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SS2: GOVERNMENT - 1ST TERM

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  1. Electoral Process | Week 1
    5 Topics
    |
    1 Quiz
  2. Types of Electoral Process | Week 2
    5 Topics
    |
    1 Quiz
  3. Electoral Process Continues - Proportional, Representation, Repeated Ballot, Direct and Indirect Elections | Week 3
    5 Topics
    |
    1 Quiz
  4. Ballot Systems | Types of Voting | Week 4
    3 Topics
    |
    1 Quiz
  5. Organization of Election | Week 5
    4 Topics
    |
    1 Quiz
  6. Electoral Commission and Electoral Officers | Week 6
    4 Topics
    |
    1 Quiz
  7. Public Opinion and Mass Media | Week 7
    6 Topics
    |
    1 Quiz
  8. Civil Service | Week 8
    6 Topics
  9. Personnel Administration in the Civil Service | Week 9
    5 Topics
    |
    1 Quiz
  10. Public Corporation | Week 10
    9 Topics
  11. Commercialization, Privatization and Deregulation of Public Corporations | Week 11
    4 Topics
    |
    1 Quiz



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Lesson 5, Topic 2
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Constituency: Meaning, Types and Constituency Delineation

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Meaning of Constituency:

A constituency is an electoral district or area within a relatively known population from which one or more representatives can be elected into the legislature. The electoral commission delineates states into constituencies for electoral purposes. The population is a major factor in constituency delineation.

Types of Constituency:

There are two types of constituencies;

1. Single Member Constituency
2. Multi-Member Constituency

(1) Single Member Constituency:

Single Member Constituency is an electoral district or area that elects one member into the legislature to represent their interest. Nigeria adopts this method.

Merits of Single Member Constituency: 

(i) As the constituency is small, the electorate will maintain a link with the elected representatives for effective representation. 

 (ii) It allows the voters to know the candidate better in order to make informed decisions during elections.

(iii) As the constituencies are small, the electorate can assess the performance of the representative and hold representatives accountable.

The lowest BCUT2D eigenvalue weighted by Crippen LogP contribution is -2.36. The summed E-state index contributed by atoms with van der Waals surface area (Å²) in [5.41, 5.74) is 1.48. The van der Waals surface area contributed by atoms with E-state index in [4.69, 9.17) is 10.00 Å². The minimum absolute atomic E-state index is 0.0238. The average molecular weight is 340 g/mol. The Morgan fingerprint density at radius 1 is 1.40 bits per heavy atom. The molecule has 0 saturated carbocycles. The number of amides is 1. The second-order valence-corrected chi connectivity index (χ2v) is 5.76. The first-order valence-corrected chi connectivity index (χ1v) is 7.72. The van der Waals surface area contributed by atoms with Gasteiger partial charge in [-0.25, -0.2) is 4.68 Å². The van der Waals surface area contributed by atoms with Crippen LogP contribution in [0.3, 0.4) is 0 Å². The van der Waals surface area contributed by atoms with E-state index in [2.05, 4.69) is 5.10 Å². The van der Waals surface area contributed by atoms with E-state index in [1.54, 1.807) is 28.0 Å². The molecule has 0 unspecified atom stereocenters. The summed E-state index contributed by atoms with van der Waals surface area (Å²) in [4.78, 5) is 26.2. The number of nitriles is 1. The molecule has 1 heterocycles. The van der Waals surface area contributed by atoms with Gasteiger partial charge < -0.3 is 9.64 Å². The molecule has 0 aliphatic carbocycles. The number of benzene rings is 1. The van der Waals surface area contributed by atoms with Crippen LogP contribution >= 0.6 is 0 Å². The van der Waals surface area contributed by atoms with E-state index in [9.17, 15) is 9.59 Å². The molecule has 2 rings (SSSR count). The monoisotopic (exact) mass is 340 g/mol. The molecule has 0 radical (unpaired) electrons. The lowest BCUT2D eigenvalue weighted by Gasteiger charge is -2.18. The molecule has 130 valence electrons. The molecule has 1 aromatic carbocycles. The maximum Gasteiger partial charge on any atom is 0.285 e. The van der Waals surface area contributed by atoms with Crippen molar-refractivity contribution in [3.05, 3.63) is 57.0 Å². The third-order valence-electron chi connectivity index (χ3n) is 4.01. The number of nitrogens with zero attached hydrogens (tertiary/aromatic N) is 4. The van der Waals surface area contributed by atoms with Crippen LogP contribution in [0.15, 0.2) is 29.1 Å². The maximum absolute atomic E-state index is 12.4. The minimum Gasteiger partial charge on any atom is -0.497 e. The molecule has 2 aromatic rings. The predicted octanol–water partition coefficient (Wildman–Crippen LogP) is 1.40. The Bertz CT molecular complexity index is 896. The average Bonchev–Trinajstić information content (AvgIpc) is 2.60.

(iv) The people are more interested in political activities.

(v) It ensures equal representation of the distributive population.

Demerits of Single Member Constituency:

(i) It can lead to poor representation of the interest of minorities in the constituency. The candidate from the minorities may find it difficult to emerge as winners.

(ii) Single-Member Constituency representatives promote the interest of their constituency to the detriment of national interest.

(iii) At times the constituency is divided in such a manner to manipulate elections to favour the government of the day.

(iv) This type of constituency makes it possible for elected representatives who are parochial and over-ambitious to overstay in power.

(2) Multi-Member Constituency:

In a multi-member constituency, more than one representative is elected from each constituency. A specific number of seats are allotted to each constituency. In this system, a voter may vote more than once. The number of votes a voter can cast depends on the number of seats to be filled. This system is not too popular as most countries operate single-member constituencies.

Merits of Multi-Member Constituency:

(i) It enhances a greater representation of the people in government as more than one seat is allotted to a constituency.

(ii) The interest of the minority is better represented.

(iii) Minority Political Parties thrive as these political parties may secure few seats in the legislature.

(iv) The constituencies are larger both in size and population thereby making it difficult for someone or the government to manipulate the constituency through gerrymander. 

(v) Political parties may find it difficult to influence election results or bribe their way to power.

Demerits of Multi-Member Constituency:

(i) The voters may have poor knowledge of the candidates they are voting for.

(ii) Mediocre candidates may end up being elected into office.

(iii) There may be no bond between the representatives and the people in the constituency.

(iv) The electorate may not know which of the representatives to hold accountable for poor representation in the government.

(v) There may be poor or defective representation in the government as each representative may be waiting for the others to take up the responsibility.

Constituency Delineation:

Constituency delineation is the process of dividing/sharing the state into electoral districts, areas or wards for the purpose of election.

Factors that Affect Constituency Delineation:

(i) Population is a key factor in Constituency Delineation. Areas that are small with a high population may be a constituency while a large area that is sparsely populated may be a constituency.

(ii) The composition of the interest groups that are in an area is considered to give everyone a sense of belonging.

(iii) Administrative Convenience is also important. The electoral commission may carve out constituencies in a manner that will make its work easier.

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